BRIEF DESCRIPTION OF THE DRAWINGS

The foregoing aspects and other features of the disclosed embodiments are explained in the following description, taken in connection with the accompanying drawings, wherein:

FIG. 1 is a block diagram of a system incorporating features of the disclosed embodiments.

FIG. 2 is a block diagram of another aspect of a system incorporating features of the disclosed embodiments.

FIG. 3 is an example of a schema version registry established in accordance with aspects of the disclosed embodiments.

FIG. 4 is a flowchart illustrating one embodiment of a method incorporating features of the disclosed embodiments.

FIG. 5 is a block diagram of another aspect of a system incorporating features of the disclosed embodiments.

FIG. 6 is block diagram of one embodiment of an architecture that can be used to practice aspects of the disclosed embodiments.

DETAILED DESCRIPTION OF THE PREFERRED EMBODIMENT(s)

Referring to FIG. 1, a block diagram of one embodiment of a system 100 incorporating features of the disclosed embodiments is illustrated. Although the embodiments disclosed will be described with reference to the embodiments shown in the drawings, it should be understood that the embodiments disclosed can be embodied in many alternate forms of embodiments.

The disclosed embodiments generally relate to allowing different versions of an application to co-exist in the same physical database. This can include for example, both new and old versions, as well as allow for multiple deployments of the same application.

FIG. 1 illustrates one embodiment of a system incorporating aspects of the invention running multiple versions of an underlying application or software from or on the same database application 20. In one embodiment the system 100 generally comprises a database system. As shown in FIG. 1, three instances 12, 14 and 16 of the underlying application 10, version X.1 are running from the database application 20. At some point, an upgrade of version X.1 to version X.2 is desired and carried out. In prior systems, once the underlying application X.1 is upgraded or changed to version X.2, the old schema related to version X.1 would not work anymore, since for example, schema names are hard coded, and the existence of the same schema name related to different versions would cause inherent difficulties and conflicts.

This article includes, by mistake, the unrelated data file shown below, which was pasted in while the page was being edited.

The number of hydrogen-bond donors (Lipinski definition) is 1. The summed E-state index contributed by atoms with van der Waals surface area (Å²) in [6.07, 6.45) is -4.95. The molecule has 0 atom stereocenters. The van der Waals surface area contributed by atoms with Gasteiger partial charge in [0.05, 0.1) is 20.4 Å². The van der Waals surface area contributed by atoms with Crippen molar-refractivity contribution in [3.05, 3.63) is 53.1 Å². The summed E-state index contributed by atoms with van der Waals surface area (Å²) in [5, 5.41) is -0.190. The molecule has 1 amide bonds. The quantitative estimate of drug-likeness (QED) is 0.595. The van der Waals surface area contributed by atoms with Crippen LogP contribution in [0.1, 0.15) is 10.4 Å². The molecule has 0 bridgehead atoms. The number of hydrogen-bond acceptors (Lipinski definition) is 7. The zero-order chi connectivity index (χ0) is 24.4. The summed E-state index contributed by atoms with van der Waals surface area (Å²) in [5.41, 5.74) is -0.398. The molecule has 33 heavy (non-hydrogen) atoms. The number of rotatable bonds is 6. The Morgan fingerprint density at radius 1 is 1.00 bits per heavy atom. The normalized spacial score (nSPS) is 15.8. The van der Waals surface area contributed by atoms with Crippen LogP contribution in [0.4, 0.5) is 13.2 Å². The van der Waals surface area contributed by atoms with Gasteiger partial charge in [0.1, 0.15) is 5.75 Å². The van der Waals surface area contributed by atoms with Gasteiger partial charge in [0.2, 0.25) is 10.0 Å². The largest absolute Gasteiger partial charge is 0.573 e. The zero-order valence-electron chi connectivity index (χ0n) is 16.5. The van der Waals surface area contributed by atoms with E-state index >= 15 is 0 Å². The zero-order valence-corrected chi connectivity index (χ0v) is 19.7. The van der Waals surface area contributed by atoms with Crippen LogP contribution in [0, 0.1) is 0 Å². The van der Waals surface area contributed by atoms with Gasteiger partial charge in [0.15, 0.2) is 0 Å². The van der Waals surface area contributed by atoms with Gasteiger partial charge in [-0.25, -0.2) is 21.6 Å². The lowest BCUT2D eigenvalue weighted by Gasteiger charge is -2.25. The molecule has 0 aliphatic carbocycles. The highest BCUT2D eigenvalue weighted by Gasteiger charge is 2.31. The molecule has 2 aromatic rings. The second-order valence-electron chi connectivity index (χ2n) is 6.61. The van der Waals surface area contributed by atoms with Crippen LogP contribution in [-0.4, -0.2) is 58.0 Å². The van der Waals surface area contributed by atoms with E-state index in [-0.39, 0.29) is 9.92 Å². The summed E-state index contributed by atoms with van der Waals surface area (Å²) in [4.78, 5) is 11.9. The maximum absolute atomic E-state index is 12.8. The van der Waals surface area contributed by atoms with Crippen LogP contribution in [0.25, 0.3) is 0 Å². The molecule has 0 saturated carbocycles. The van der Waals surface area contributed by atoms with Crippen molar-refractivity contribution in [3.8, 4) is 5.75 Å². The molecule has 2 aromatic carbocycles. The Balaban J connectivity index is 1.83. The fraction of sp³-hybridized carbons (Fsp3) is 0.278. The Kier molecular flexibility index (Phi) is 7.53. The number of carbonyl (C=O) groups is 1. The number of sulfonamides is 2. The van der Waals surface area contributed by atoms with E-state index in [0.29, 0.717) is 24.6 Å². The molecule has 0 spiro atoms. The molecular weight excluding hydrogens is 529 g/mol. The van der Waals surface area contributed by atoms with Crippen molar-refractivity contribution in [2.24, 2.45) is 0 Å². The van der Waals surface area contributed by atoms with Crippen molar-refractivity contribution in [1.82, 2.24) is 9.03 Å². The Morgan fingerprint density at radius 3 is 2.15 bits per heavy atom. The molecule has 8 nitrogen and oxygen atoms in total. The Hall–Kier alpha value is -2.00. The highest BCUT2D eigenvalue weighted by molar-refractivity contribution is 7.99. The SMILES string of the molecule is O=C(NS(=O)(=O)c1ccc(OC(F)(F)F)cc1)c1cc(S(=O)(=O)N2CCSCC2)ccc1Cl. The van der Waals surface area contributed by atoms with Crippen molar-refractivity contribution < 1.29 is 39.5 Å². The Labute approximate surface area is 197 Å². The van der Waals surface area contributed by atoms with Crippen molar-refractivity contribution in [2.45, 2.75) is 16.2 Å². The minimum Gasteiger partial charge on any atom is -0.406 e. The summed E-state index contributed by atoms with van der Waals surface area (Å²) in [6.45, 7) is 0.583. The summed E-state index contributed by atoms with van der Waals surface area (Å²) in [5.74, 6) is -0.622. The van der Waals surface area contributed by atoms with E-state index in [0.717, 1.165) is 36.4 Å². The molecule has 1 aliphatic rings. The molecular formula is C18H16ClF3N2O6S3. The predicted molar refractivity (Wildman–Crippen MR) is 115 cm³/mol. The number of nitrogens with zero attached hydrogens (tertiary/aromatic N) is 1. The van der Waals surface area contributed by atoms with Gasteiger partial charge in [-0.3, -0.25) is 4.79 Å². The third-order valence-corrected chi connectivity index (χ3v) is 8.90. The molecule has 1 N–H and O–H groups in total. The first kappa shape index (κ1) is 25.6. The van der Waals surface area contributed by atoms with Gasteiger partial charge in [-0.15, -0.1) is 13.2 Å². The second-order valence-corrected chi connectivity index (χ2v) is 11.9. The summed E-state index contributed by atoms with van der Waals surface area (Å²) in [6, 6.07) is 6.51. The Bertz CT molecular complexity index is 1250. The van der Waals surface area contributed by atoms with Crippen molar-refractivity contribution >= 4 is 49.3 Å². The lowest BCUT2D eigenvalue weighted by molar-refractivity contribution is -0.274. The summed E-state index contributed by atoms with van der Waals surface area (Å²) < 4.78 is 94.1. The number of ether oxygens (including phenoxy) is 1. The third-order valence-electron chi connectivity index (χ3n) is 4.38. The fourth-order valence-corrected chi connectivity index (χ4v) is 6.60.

For example, previously, in order to execute an application upgrade from version X.1 to version X.2, the system would track which version of the application was running. The upgrade process would detect which version was running and perform an upgrade accordingly. The system would mark the upgrade to version X.2 as complete and the hard coded schema would now relate to the upgraded version X.2 and not the prior version X.1, since the prior version X. I will no longer exist. Thus, it would not be possible to relate data or run applications pertaining to the prior version X.1. This can be undesirable where data has not been tested with the new version, and it is desirable to have such an opportunity. However, the aspects of the invention allow for more than one version of the application to simultaneously co-exist and be resident on the same database 20.